5 March 2021, 3:51PMBack to all news
5 March 2021, 3:51PMBack to all news
From the beginning of 2020, all young people are required to participate in education or training until they complete Year 12, attain a Certificate III, or they turn 18 years of age, whichever occurs first.
Missing one day of school a fortnight is the same as missing 4 whole weeks of school a year. From prep to Year 12 that adds up to 1.5 years of school.
Why is regular attendance at school important?
Being at school is the most important job of a child and they are building habits that they can take into adulthood. While it might not seem obvious, when they come to school, they are learning about more than just Maths and English. They are learning all sorts of skills like working in teams and meeting deadlines that will help when they are an adult.
Being at school every day also means students are involved in their own learning, interacting with other students and teachers and are a part of environment that is motivating and stimulating. Help is available from teachers and friends meaning they won’t have to rely on trying to learn things in their own time.
Attending school every day helps your child to make steady progress with learning. Your child will also be able to establish firm friendships by participating with others in activities.
Do I need to let the school know if my child is going to be absent?
Yes. Parents/guardians need to notify the school of any absence, each day they are away unless there is approved leave by the Principal. You may receive a phone call, email or letter in the mail asking you to contact the school to give reasons for unexplained absences we may have for your child. It would be appreciated if you could do this at your earliest convenience so our records are up to date and accurate.
Are there any good reasons to be away from school?
Reasons your child can be authorised to be absent include:
Any absence not listed will be recorded as an unauthorised absence.
Medical certificates or statutory declarations to explain absences for illness after a child has been absent for a total of more than 5 days in any school year may be requested by the College.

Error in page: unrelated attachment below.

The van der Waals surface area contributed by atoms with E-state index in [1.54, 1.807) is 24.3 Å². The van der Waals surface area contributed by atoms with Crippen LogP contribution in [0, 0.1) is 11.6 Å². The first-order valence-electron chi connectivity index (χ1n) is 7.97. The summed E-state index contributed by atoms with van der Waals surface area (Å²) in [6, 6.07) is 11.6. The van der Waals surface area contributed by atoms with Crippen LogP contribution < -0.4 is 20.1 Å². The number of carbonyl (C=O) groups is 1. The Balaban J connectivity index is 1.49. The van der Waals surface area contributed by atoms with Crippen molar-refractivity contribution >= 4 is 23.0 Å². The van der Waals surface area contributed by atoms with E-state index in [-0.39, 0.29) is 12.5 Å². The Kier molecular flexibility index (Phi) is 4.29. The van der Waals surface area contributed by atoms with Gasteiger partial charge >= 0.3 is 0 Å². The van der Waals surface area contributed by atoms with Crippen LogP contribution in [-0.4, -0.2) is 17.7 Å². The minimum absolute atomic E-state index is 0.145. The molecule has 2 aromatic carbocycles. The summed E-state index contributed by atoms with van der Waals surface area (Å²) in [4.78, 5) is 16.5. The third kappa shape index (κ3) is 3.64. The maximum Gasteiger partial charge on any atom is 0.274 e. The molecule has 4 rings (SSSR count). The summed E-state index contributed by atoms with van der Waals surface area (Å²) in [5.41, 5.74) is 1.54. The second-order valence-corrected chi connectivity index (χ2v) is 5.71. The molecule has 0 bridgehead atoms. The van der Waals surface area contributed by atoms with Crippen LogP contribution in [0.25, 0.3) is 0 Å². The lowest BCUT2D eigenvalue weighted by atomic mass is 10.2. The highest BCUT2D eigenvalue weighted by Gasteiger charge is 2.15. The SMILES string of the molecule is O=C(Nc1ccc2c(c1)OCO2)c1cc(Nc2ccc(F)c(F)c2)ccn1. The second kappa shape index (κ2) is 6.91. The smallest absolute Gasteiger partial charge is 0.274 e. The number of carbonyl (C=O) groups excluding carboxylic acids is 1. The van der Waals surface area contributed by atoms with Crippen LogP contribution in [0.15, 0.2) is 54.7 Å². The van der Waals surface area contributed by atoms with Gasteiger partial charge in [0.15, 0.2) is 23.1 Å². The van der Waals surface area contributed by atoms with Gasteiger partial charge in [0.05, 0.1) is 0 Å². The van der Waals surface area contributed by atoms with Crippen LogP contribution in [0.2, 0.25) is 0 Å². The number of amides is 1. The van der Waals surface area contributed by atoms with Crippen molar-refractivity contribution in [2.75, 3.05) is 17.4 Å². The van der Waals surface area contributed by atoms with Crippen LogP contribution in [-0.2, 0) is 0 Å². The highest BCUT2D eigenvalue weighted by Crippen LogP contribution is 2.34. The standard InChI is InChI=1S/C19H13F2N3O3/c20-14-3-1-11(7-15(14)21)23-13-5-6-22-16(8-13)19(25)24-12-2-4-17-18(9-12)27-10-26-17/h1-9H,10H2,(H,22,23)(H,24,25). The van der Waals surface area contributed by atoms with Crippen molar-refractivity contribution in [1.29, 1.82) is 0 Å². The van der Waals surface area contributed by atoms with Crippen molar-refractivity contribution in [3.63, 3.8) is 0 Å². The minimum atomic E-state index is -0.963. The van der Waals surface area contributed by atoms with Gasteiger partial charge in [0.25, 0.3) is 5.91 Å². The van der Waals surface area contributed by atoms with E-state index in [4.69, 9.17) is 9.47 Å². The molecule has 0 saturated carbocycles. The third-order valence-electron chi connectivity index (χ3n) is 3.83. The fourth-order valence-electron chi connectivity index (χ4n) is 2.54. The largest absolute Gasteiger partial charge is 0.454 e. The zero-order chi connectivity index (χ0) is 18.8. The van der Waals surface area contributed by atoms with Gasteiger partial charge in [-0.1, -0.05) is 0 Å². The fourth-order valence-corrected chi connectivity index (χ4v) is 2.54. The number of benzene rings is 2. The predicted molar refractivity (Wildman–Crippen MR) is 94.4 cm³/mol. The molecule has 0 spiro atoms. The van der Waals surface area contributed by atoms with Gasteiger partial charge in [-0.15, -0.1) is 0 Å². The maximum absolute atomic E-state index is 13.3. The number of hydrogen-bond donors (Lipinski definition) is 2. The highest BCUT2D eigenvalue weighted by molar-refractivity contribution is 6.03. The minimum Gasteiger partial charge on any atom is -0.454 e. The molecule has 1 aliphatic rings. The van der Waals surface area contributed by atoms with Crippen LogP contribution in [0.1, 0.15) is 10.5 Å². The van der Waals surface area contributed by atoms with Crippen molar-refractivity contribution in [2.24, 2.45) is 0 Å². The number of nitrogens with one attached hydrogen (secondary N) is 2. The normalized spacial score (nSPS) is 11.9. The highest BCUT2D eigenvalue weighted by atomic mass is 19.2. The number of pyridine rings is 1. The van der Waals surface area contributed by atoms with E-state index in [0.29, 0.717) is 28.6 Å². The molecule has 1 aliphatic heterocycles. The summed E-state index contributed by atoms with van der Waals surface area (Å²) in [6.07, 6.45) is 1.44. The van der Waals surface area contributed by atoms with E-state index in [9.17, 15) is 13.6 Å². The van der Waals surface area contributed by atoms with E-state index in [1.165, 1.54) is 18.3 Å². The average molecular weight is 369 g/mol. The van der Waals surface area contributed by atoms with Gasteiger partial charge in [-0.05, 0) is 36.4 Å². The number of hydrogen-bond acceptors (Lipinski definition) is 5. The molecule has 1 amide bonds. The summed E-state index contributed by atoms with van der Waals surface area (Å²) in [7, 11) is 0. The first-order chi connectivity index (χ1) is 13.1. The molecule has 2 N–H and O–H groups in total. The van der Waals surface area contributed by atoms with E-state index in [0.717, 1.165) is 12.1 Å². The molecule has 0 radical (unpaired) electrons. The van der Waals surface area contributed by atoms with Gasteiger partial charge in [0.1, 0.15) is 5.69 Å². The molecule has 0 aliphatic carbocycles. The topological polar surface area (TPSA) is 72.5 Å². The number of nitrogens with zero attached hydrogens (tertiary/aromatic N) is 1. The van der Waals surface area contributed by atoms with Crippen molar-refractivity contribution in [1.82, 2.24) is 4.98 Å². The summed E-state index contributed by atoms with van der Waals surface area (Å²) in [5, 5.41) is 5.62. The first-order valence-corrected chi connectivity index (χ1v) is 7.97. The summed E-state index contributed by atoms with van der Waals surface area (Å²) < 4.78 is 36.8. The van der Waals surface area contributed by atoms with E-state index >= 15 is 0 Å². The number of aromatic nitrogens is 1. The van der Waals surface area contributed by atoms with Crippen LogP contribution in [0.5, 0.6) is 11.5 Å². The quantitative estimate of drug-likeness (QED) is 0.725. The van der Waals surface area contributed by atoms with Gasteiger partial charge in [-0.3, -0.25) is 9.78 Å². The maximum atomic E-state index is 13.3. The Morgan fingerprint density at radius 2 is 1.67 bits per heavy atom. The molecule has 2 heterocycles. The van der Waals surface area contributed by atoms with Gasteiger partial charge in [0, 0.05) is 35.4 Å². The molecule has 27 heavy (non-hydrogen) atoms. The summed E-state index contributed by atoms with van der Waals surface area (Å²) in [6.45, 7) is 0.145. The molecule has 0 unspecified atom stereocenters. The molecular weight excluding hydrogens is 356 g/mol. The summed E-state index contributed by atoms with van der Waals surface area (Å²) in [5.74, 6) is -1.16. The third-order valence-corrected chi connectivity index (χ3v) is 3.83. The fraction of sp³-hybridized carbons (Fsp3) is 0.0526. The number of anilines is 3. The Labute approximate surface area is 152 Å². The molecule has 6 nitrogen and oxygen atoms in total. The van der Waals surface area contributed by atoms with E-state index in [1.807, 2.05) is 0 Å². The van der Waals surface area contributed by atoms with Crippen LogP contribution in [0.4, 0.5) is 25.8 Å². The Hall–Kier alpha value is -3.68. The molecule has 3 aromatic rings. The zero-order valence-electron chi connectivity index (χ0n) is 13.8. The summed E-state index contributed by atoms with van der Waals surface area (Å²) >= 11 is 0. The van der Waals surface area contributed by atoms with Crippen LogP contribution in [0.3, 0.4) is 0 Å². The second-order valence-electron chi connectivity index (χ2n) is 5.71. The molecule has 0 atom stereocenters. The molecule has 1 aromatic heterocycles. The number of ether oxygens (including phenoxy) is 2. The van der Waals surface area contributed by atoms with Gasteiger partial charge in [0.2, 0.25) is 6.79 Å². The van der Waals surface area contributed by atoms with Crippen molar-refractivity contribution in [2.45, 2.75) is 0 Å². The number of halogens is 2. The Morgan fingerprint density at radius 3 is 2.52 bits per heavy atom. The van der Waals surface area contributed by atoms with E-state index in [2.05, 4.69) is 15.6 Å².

The Principal may also request evidence for other authorised absences, such as evidence of participation in an event or recognised learning experience, or a statutory declaration from a parent.
It would be preferable if medical and health appointments are made either before or after school or during the school holidays. This includes family holidays. Parents are encouraged not to plan holidays during the term but to organise these during the school holidays.
Students should communicate with all teachers for work they will or have missed out on to catch up in their own time.
What if there are problems getting students to school?
Sometimes getting to school can be about having a good routine. If students find themselves running late or missing school because they’re disorganised, try:
Sometimes though it can be hard to get to school. They might feel overwhelmed by the work or things might be tough with their friends. Maybe things at home aren’t great. Perhaps they’re feeling down or anxious and don’t even really know why.
Whatever the situation is, staying away from school isn’t the answer. There are people who want to help. Students should try talking to:
Kids Matter – www.kidsmatter.edu.au
Youth Beyond Blue – www.youthbeyondblue.com.au
Reach Out – www.reachout.com
Kids helpline – 1800 55 1800 24 hours a day, 7 days a week or web counselling
MRC Attendance Procedures
When contacting the College please include the student’s name, year level, pastoral care group, inclusive date(s) of absence and in the case of a note, the parent’s name and signature.
Mrs Tracey Rogers
Deputy Principal Pastoral Wellbeing